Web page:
PC Upgrade

Upgrade Laptop Hard Drive to SSD

I’ve been offline a while because I was out of town at classes for a couple of weeks. I had my Dell XPS laptop with me and gave it a proper work out. One thing became apparent quickly: it took way too long to go from the login screen to a usable state. Once I hit the desktop it would take at least a minute before I could do anything.

On my way back home, I received an email from buy.com about a Crucial M4 256GB SSD on sale for $100 off. It was less than $1 a GB so I took the plunge and purchased it in the hope of resolving my slow boot issue. After I received the drive I thought about the best way to install it. I had never installed an SSD much less upgrade a HDD to a SSD. I took a chance since they were both SATA and ghosted my HDD to the SSD. Ghost completed successfully and I removed the HDD from the laptop and installed the SSD.

The laptop booted to the login screen in less than 10 seconds. I put in my username and password and waited. A few seconds later the desktop showed up and within 10 more seconds I was up and running. I was simply amazed at the speed. Now I understood why all these magazine writers sung the SSD song. Windows only asked to reboot to finish installing hardware (presumably the SSD). A reboot later I was ready to go. Pretty painless overall and highly recommended for laptops particularly. If prices come down on 512 GB SSDs significantly, I might think of replacing my Velociraptor drive in my desktop PC!

Upgrading a Dell Inspiron 518

My son recently has been complaining about the performance of his computer (a Dell Inspiron 518) in games. I did not purchase the computer for him originally so I did not concern myself with the Radeon 3450 video card which came with the system. Unfortunately, this video card has finally proven to be inadequate for playing modern games. My son tried to play Call of Duty Black Ops on the PC, but the video card just could not handle it even with the settings turned down.

With this in mind, and with a Radeon 4850 lying around from a PC I am turning into a media center computer, I decided to upgrade the Dell. Unfortunately, the power supply in the Dell is only 300 watts and lacks any power connector for a video card (6 pin connector in this case). So now I had to upgrade the power supply as well. I checked the measurements for the installed power supply and fortunately is was a standard size. I made a pre-Thanksgiving trip to best Buy and picked up a Thermatake 600 watt supply for $89 with more than enough power connectors.

The install of the power supply went well, although the old PS was a little difficult to remove thanks to some metal clips on the case chassis for routing cables which made removing the PS harder than it should have been. The new PS fit fine and then I went through the motions of finding what connectors I needed (there were many unused ones left). I plugged everything in, routing the cables as best as I could. Before removing the old video card, I powered on the PC to make sure the PS was working. When I saw the boot screen, I knew I was in business. Next I removed the old video card and installed the Radeon 4850 with its required power connector. I power on again, and everything was good. I only needed to reinstall the video drivers (which was not really a problem because I was planning on upgrading them anyway).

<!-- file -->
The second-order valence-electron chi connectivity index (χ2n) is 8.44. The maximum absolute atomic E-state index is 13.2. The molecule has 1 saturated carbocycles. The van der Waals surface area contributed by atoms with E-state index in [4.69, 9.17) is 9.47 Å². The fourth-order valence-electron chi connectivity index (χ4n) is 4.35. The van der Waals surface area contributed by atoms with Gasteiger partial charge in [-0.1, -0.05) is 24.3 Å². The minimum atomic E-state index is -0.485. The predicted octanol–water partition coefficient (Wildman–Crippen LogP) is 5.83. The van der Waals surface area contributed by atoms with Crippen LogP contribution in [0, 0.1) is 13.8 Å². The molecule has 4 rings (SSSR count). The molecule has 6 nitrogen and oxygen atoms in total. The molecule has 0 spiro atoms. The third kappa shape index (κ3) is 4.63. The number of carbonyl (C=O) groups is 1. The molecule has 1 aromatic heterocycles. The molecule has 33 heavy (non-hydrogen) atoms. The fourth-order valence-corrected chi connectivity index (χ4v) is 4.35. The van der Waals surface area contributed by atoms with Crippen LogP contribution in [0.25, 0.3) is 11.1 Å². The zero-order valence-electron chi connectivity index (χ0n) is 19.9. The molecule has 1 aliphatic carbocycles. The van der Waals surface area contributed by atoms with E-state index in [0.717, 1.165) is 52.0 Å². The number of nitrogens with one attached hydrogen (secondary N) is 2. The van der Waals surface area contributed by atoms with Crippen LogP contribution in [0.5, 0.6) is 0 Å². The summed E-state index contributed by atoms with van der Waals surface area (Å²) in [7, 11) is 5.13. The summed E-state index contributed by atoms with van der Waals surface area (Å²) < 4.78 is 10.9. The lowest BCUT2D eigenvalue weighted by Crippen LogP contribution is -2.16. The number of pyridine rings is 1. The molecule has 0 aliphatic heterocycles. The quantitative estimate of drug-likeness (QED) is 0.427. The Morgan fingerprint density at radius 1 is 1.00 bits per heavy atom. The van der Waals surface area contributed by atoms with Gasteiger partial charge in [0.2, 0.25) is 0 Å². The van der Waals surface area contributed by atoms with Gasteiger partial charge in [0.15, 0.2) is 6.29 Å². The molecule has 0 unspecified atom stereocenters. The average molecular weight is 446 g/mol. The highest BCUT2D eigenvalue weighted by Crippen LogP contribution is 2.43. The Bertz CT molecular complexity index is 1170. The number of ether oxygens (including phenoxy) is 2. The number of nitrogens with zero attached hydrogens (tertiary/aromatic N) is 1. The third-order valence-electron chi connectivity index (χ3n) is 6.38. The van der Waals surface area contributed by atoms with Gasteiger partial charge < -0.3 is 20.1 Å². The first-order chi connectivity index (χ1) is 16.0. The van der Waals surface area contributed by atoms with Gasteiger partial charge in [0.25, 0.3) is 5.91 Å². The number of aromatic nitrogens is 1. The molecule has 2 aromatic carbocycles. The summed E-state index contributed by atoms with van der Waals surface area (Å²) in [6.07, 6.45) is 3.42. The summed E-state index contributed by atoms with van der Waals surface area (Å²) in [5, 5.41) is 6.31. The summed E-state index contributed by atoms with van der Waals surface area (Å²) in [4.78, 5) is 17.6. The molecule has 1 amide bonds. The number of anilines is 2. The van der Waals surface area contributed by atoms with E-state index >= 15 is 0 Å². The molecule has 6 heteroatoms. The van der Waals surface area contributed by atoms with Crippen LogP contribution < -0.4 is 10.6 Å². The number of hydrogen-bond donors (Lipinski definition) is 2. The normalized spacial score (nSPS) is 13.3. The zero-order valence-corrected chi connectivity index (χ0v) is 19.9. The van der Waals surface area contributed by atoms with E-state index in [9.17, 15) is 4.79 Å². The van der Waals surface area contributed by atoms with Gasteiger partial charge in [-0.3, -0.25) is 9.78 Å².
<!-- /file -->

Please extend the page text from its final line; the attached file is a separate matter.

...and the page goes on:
After a reboot I ran the Windows Experience test again and the video went from 3.7 to 5.9 (the max for Vista). Now all his components were 5.9 and I knew the PC was good to go. My son has been playing COD a lot lately since the upgrade (he was happy to be able to set the video settings to max).

So do not forget to check the power supply before upgrading internal components – you may not have the power connector you need.

Windows XP Upgrade to Windows 7

Just went through my first XP to 7 upgrade for a customer and it was pretty painless. The Windows 7 upgrade package comes with a list of instructions for upgrading from XP since you cannot do an in place upgrade but basically do a complete reinstall. The recommended options include running the Windows 7 upgrade advisor to check hardware and software for compatibility and using the Windows Easy Transfer program to transfer files and settings to Windows 7. I skipped these steps since the laptop was new and rated for Vista and I had already checked the hardware specs; I decided to backup user files myself because I did not know what the transfer program might backup and what it might miss.